Nine year old Nate has died. But where does he go from here? Five year old Jesse just wants his family back together. How can he halt his father’s descent into self-destruction? In Under-Heaven we follow these two young souls as they struggle to understand and deal with dilemmas that would test the very best of us.
This is story telling on an epic scale. It is a deeply moving tale that explores some of the most profound aspects of our world, life, death, love, loss and the very nature of existence. All of this is done in an entertaining and engaging way.
Most of the story is told from the perspective of young Nate and Jesse who, perhaps, represent the children in all of us. This point of view ensures that the weighty issues considered here are accessible to all readers, in much the same way that Sophie’s World by Jostein Gaarder was able to make Philosophy more accessible.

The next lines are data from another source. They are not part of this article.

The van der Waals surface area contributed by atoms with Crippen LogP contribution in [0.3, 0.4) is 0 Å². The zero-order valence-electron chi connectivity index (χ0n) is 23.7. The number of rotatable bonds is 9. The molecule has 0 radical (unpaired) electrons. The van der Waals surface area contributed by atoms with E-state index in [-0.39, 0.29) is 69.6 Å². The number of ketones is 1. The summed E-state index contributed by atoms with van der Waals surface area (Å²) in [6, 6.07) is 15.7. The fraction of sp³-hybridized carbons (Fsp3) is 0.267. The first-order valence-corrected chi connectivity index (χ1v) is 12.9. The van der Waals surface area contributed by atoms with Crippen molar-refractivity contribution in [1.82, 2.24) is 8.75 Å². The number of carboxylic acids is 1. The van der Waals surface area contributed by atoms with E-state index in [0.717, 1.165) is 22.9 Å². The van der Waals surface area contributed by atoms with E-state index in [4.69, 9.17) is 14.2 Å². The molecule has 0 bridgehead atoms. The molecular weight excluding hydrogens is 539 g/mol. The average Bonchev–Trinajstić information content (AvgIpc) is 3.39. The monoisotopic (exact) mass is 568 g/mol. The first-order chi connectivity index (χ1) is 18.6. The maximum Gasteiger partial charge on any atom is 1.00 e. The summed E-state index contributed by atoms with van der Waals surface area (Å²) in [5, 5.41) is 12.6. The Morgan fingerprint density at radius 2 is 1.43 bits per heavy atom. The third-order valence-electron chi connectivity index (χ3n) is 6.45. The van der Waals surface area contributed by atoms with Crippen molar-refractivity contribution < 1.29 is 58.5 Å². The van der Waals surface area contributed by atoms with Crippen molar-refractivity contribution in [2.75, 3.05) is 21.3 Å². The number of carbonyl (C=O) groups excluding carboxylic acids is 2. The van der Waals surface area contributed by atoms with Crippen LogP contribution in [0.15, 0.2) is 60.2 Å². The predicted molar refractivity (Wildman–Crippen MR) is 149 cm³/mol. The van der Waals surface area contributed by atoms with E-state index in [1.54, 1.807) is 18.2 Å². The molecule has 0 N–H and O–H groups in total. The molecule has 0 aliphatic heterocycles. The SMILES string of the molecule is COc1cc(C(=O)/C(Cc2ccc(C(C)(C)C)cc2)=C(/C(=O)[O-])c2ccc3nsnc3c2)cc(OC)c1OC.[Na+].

The skilfully described scenes give Under-Heaven a realism that it may have lacked in the hands of a less talented writer. Similarly, the earth bound scenes and characters are very well drawn. This means that the whole story keeps its feet firmly planted in the reality of everyday life. A reality we can all relate to. The murder mystery elements of the story are equally well constructed. This allows the narrative to cross genre boundaries without detracting from the central themes of the story. The important characters were all well-defined, having both depth and multi-dimensionality.
I did feel that a couple of the threads were a little confused. It was as if the author had decided that those ideas may be better examined in another story. This, however, merely altered the rhythm of the piece for a time. Ultimately, this was a well constructed, moving and thought provoking story. At times it was a little heavy going as a result of the themes it deals with but, well worth the effort.
A great book from a very talented writer